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The Forever Man - Book 1: Pulse

The Forever Man
Book 1: Pulse
© 2014, Author Craig Zerf/C. Marten-Zerf
Published by Small Dog Publishing Limited at
ALL RIGHTS RESERVED. This book contains material
protected under International and Federal Copyright Laws
and Treaties. Any unauthorized reprint or use of this
material is prohibited. No part of this book may be
reproduced or transmitted in any form or by any means,
electronic or mechanical, including photocopying,
recording, or by any information storage and retrieval
system without express written permission from the author
/ publisher.
Book 1: The Pulse
Chapter 1
Master Gunnery Sergeant Nathaniel Hogan stood outside the new
American embassy at N ine Elms, London and stared at the boats drifting
down the river Thames. He was dressed in his standard combat utility
uniform or „digies’, so called because of their MARPAT Digital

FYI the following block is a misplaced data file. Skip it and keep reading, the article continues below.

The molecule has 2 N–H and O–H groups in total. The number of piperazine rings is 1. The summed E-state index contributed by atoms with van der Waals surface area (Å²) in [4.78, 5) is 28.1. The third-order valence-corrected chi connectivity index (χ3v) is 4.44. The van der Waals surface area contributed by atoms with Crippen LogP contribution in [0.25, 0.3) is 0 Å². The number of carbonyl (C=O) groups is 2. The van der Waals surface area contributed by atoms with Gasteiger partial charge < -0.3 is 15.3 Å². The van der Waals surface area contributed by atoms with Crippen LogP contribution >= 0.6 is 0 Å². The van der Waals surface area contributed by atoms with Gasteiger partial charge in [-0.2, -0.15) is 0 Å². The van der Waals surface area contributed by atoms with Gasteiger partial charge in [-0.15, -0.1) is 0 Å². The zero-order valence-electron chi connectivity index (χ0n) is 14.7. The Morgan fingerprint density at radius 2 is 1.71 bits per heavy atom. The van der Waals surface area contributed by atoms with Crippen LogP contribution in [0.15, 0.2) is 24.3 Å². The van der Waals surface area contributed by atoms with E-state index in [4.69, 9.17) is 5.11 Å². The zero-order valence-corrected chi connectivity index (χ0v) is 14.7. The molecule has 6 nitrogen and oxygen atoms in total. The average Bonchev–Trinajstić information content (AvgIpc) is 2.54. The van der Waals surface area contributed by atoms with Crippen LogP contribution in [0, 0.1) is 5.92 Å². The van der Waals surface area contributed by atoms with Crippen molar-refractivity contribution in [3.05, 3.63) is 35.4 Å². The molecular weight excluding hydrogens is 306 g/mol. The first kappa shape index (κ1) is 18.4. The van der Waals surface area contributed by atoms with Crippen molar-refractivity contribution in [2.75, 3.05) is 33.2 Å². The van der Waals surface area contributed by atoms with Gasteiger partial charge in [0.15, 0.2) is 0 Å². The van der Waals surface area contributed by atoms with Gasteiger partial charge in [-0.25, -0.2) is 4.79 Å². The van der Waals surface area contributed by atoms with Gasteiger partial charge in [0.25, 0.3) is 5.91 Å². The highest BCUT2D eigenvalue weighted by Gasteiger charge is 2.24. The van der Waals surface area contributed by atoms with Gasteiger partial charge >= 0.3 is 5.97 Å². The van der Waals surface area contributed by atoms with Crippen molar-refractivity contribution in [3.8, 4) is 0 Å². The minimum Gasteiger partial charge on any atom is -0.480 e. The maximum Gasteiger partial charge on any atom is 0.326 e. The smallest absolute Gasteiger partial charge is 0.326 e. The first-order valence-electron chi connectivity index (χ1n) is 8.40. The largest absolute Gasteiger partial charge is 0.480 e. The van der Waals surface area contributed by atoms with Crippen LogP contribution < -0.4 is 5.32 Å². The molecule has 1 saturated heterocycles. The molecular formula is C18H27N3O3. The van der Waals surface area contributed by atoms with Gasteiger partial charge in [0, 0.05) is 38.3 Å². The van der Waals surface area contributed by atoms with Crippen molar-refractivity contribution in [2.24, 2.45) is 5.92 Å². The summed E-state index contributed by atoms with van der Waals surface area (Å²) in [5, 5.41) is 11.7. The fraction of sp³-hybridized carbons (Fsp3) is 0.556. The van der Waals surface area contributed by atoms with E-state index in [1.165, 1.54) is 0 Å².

camouflage. He was wearing the darker woodland version as opposed to
the light desert one, even though, strictly speaking, it was for winter use
only.
Hogan was a large man. Raw boned, six foot four, around two hundred
and forty pounds. And, at only twenty-six years old, one of the youngest
Master Gunnery Sergeants in the corps. His black hair was cut in the
standard marine style, short back and sides, the length not exceeding three
inches. He was clean-shaven. His eyes, deep set under thick eyebrows,
their dark green color like emeralds in pools of shadow. High cheekbones
suggested Native American ancestry backed up by his broad, white teeth
and straight Roman nose.
He did not carry an assault rifle but, on his hip rode a Colt 1911M25, the
latest update of the venerable 1911. Still chambered for the 45 cal round
but with a staggered magazine holding ten rounds and also with an inbuilt
compensator.
He glanced at his watch. Eighteen hundred hours. The last of the public
had left. Sunset was forecast for twenty hundred. Change of guard was
scheduled for the same time.
Hogan was in charge of eight marines stationed at the embassy. It was
what the corps called a „reward posting’. Eighteen months of cushy duty
in one of the most fun cities in the world. Tonight he was knocking off
after change of guard and was heading into the city to meet an English
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